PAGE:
Yes, KMAX was the only station in the area with that kind of eclectic music mix -- but what really hurts is losing "J.J. Maxwell", the entirely-fictional mascot who "ran the station". He was portrayed as this charming old fuddy-duddy who'd Been Around, there in the background of rock history like Forrest Gump. He'd just pop on to blather during the station breaks, dropping names and talking about old times, but he was amusing and likable and, in his own way, as entertaining as the music -- the moreso because his bits were so brief.

You know the Rush song, "The Spirit of Radio"? It opens with the words, "Begin the day with a friendly voice/A companion unobtrusive..."

That was "Max".

It's silly, but it's like losing a friend.

A friend who'd stolen my CD collection to play on the radio.


My car radio is now tuned back to K-Fox (KUFX 98.5), which plays "Classic Rock". It lacks the variety and the edge of "'70s, '80s, or whatever we feel like", and if I called and requested Peter Schilling's "Major Tom (Coming Home)", they'd probably ask me if I meant David Bowie's "Space Oddity", but it falls into the envied position of "sucks least" on the radio dial.

For years now, KUFX's morning DJ has been Greg Kihn, the one-hit wonder who gave us (and Weird Al) the hit single "Jeopardy". Kihn used to be really entertaining -- he was just big enough that he knows everyone in the rock world, and when he doesn't have guests and phone interviews, he's full of name-dropping anecdotes about the business.

A few years ago, though, he lileksed into The Crotchety Old Crank, waving his guitar and shouting at the neighborhood kids to get offa his damned lawn. He hasn't been too bad the last couple of days, so maybe it was just a phase.

As I was listening to him in the car yesterday, though, I realized something.

..."J.J. Maxwell" was a Greg Kihn parody.

Requiem in pace, Max. We hardly knew ye.

(Update: J.J. Maxwell was voiced by actor John O'Hurley. I now know where to send fan mail.)

Gyaaaaah.

Mar. 1st, 2007 08:07 am
athelind: (danger)
There was a day about a year ago where, every time I got in the car, I turned on the radio to hear KMAX playing a song that was currently loaded in my MP3 player. You can't just let a station like that slip away without comment.

This morning, I listened to the last five minutes of the KMAX countdown, and the first few minutes of "The Wolf", the commercial-free country station that's replacing it.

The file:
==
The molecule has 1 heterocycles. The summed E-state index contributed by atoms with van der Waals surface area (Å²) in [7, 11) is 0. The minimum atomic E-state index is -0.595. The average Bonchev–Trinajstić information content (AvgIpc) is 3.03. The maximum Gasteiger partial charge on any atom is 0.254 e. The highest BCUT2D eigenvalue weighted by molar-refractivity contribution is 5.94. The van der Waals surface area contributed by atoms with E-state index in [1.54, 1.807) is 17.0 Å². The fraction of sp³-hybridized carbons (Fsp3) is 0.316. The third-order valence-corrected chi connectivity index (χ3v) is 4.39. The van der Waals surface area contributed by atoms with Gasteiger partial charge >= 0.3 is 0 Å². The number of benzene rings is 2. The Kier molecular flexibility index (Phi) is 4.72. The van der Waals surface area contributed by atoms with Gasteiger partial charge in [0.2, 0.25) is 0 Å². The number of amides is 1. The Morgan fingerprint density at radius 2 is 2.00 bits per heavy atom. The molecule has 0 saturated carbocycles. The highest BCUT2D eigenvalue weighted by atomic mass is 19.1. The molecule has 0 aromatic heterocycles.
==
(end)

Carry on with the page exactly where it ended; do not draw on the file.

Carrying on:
A mildly entertaining intro piece proclaiming the new station the "alpha predator" of the Bay Area radio scene gave way to some promising rockin' banjo -- maybe country music has evolved since my last road trip through flyover country.

It has.

I can only describe what followed as "Redneck Rap", Southern-Fried voices chanting about their pickup trucks and cowboy hats.

Gyaaaaah.

Mar. 1st, 2007 08:07 am
athelind: (Default)
There was a day about a year ago where, every time I got in the car, I turned on the radio to hear KMAX playing a song that was currently loaded in my MP3 player. You can't just let a station like that slip away without comment.

This morning, I listened to the last five minutes of the KMAX countdown, and the first few minutes of "The Wolf", the commercial-free country station that's replacing it.

A mildly entertaining intro piece proclaiming the new station the "alpha predator" of the Bay Area radio scene gave way to some promising rockin' banjo -- maybe country music has evolved since my last road trip through flyover country.

It has.

I can only describe what followed as "Redneck Rap", Southern-Fried voices chanting about their pickup trucks and cowboy hats.
athelind: (barcode)
Grumble grumble grumble,

For the last year or two, my favorite radio station has been KMAX 95.7, whose format has been "'70s, '80s, or whatever we feel like", with a minimum of talk and a station breaks featuring an amusing mascot character vaguely reminiscent of Jim Backus's various personae. One of their taglines was "we broke into your house and raided your CD collection", and, well, that's pretty accurate.

Currently, 95.7 is playing a synthesized voice counting down to tomorrow morning... and, alas, their site confirms that there's a format change coming.

This would be irksome in any event, but for it to occur on my birthday... that's just rude.

As a goth Keanu Reeves would say... "Woe."


Overcoming the pain of this tragic loss, I'd like to thank everyone who sent birthday greetings my way. Thank you!
athelind: (Default)
Grumble grumble grumble,

For the last year or two, my favorite radio station has been KMAX 95.7, whose format has been "'70s, '80s, or whatever we feel like", with a minimum of talk and a station breaks featuring an amusing mascot character vaguely reminiscent of Jim Backus's various personae. One of their taglines was "we broke into your house and raided your CD collection", and, well, that's pretty accurate.

Currently, 95.7 is playing a synthesized voice counting down to tomorrow morning... and, alas, their site confirms that there's a format change coming.

This would be irksome in any event, but for it to occur on my birthday... that's just rude.

As a goth Keanu Reeves would say... "Woe."


Overcoming the pain of this tragic loss, I'd like to thank everyone who sent birthday greetings my way. Thank you!